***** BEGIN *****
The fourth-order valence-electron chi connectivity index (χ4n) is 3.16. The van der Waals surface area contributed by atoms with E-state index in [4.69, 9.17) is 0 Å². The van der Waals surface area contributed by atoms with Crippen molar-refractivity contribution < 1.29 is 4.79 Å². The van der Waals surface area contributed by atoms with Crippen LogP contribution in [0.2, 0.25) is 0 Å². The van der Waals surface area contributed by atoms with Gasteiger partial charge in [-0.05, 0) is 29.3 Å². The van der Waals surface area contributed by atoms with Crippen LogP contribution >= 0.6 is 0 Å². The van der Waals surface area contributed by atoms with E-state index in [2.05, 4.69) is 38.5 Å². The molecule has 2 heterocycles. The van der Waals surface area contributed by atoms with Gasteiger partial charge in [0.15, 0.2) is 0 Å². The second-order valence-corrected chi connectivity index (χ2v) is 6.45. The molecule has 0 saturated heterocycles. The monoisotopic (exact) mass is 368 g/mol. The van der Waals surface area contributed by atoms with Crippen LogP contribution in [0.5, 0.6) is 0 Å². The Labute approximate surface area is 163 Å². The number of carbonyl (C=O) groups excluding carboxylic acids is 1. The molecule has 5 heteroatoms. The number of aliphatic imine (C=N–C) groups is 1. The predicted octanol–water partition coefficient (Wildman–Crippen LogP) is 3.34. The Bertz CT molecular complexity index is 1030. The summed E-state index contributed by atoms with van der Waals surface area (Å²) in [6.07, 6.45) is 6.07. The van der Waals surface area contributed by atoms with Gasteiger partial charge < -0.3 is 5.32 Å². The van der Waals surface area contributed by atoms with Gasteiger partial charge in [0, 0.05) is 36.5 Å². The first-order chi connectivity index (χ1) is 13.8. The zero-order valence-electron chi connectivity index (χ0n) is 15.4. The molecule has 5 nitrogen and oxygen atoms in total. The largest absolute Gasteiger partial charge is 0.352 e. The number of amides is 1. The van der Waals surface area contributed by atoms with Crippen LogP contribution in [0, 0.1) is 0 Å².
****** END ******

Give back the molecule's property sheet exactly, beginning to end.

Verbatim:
The fourth-order valence-electron chi connectivity index (χ4n) is 3.16. The van der Waals surface area contributed by atoms with E-state index in [4.69, 9.17) is 0 Å². The van der Waals surface area contributed by atoms with Crippen molar-refractivity contribution < 1.29 is 4.79 Å². The van der Waals surface area contributed by atoms with Crippen LogP contribution in [0.2, 0.25) is 0 Å². The van der Waals surface area contributed by atoms with Gasteiger partial charge in [-0.05, 0) is 29.3 Å². The van der Waals surface area contributed by atoms with Crippen LogP contribution >= 0.6 is 0 Å². The van der Waals surface area contributed by atoms with E-state index in [2.05, 4.69) is 38.5 Å². The molecule has 2 heterocycles. The van der Waals surface area contributed by atoms with Gasteiger partial charge in [0.15, 0.2) is 0 Å². The second-order valence-corrected chi connectivity index (χ2v) is 6.45. The molecule has 0 saturated heterocycles. The monoisotopic (exact) mass is 368 g/mol. The van der Waals surface area contributed by atoms with Crippen LogP contribution in [0.5, 0.6) is 0 Å². The Labute approximate surface area is 163 Å². The number of carbonyl (C=O) groups excluding carboxylic acids is 1. The molecule has 5 heteroatoms. The number of aliphatic imine (C=N–C) groups is 1. The predicted octanol–water partition coefficient (Wildman–Crippen LogP) is 3.34. The Bertz CT molecular complexity index is 1030. The summed E-state index contributed by atoms with van der Waals surface area (Å²) in [6.07, 6.45) is 6.07. The van der Waals surface area contributed by atoms with Gasteiger partial charge < -0.3 is 5.32 Å². The van der Waals surface area contributed by atoms with Gasteiger partial charge in [0, 0.05) is 36.5 Å². The first-order chi connectivity index (χ1) is 13.8. The zero-order valence-electron chi connectivity index (χ0n) is 15.4. The molecule has 5 nitrogen and oxygen atoms in total. The largest absolute Gasteiger partial charge is 0.352 e. The number of amides is 1. The van der Waals surface area contributed by atoms with Crippen LogP contribution in [0, 0.1) is 0 Å².